ugich konitari said...

The black rotary phones ! In keeping with the time it took for one number to be rotated and dialled, phone numbers then had less digits compared to today. These phones hardly malfunctioned. Very recently an old mechanic of our institute came by to replace one of our phones, and he told me that all these fancy touch-type phones were not a patch on the old rotary type....."dhyaan me rakhneka memory phone me dalte hai; pehelewale phone achche the, our log dhyaan me bhi rakhte the ...."...was his comment!

seanag said...

Those heavy black phones, announcing their importance, are definitely another example of the same phenomenon.

SGD said...

Sucharita....we too had the big black circular switches on the wooden board and the wires crisscrossing across the walls and ceilings!

Way back in the early 80s,when we shifted to our 'notun baari' it was with wonder and awe that i noticed there were no 'taars'(wire) on the wall!! The 8 yr old me was intrigued at how the current was 'flying' across to reach the bulbs & tubes....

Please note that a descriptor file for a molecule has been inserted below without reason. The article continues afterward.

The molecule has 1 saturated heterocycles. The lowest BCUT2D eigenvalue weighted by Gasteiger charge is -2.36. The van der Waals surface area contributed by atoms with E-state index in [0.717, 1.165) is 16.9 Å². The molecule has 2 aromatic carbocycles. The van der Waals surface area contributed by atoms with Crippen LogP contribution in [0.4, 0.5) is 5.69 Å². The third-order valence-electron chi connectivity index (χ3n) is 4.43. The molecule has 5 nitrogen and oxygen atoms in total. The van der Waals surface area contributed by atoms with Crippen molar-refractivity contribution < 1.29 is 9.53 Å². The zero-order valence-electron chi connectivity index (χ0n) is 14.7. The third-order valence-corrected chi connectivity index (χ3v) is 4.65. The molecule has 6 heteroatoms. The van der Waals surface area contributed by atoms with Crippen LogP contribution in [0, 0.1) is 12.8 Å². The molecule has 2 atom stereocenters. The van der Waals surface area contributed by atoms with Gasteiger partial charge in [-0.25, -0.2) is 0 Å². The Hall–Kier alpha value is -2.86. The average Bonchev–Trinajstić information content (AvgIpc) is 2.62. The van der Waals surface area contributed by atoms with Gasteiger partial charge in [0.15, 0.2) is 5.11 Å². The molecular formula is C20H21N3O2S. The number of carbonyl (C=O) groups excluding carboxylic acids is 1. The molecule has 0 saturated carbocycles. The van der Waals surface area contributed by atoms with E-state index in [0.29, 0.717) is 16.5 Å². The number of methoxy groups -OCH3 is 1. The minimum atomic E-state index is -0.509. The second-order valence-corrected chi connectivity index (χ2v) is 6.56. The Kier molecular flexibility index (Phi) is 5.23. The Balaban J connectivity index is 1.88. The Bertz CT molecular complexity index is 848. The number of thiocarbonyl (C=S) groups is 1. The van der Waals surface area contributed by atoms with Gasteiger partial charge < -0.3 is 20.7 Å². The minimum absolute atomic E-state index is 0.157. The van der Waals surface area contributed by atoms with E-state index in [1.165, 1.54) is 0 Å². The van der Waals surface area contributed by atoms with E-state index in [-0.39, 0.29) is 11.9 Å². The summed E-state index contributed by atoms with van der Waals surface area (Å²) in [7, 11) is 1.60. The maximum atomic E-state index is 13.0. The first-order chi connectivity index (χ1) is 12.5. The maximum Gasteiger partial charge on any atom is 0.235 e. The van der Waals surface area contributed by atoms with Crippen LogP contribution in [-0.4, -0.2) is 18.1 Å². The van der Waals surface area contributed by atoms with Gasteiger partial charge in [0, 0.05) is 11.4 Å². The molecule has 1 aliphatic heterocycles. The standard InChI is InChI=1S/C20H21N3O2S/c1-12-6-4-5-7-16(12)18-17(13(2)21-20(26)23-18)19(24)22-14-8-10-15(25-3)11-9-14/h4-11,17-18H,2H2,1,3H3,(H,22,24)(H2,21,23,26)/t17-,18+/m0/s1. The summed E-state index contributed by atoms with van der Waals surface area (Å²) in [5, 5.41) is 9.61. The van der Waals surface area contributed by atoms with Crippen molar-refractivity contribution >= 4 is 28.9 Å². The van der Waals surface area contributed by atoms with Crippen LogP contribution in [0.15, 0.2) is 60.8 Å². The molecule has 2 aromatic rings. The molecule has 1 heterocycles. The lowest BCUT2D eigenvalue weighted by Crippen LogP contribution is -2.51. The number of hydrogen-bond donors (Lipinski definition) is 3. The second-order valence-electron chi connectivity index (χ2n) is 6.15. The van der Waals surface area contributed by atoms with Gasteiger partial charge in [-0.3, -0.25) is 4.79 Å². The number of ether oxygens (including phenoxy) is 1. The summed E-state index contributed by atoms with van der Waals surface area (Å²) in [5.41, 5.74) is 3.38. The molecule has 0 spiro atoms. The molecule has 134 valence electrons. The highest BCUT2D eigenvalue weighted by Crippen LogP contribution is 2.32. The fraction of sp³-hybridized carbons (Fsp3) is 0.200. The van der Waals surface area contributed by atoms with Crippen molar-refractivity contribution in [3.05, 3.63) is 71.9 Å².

Lovely post...refreshed so many childhood memories....

Kavi said...

Ah those switches and those giant fan blades that seemed they could propel the Titanic through the iceberg !

Ofcourse ! I recall them and the swooshes !!

and these days of concealed wiring, the only wiring that society considers flauntable is the friends of facebook !

Sigh. give me a switch. Anyday !! Lovely piece !

♥ Braja said...

i still love it when the power comes back on in our village :))

Indrani said...

I loved your description of your switches. An integral pat of life they have been changing colors and forms for the past couple of decades. :)
Lovely post!
(btw the answers are up. :))

Indyeah said...

beautiful post!Sucharita this brought back so many memories of nani and Naanu's house :))
and the way daadu's home was always full of such contraptions in one corner..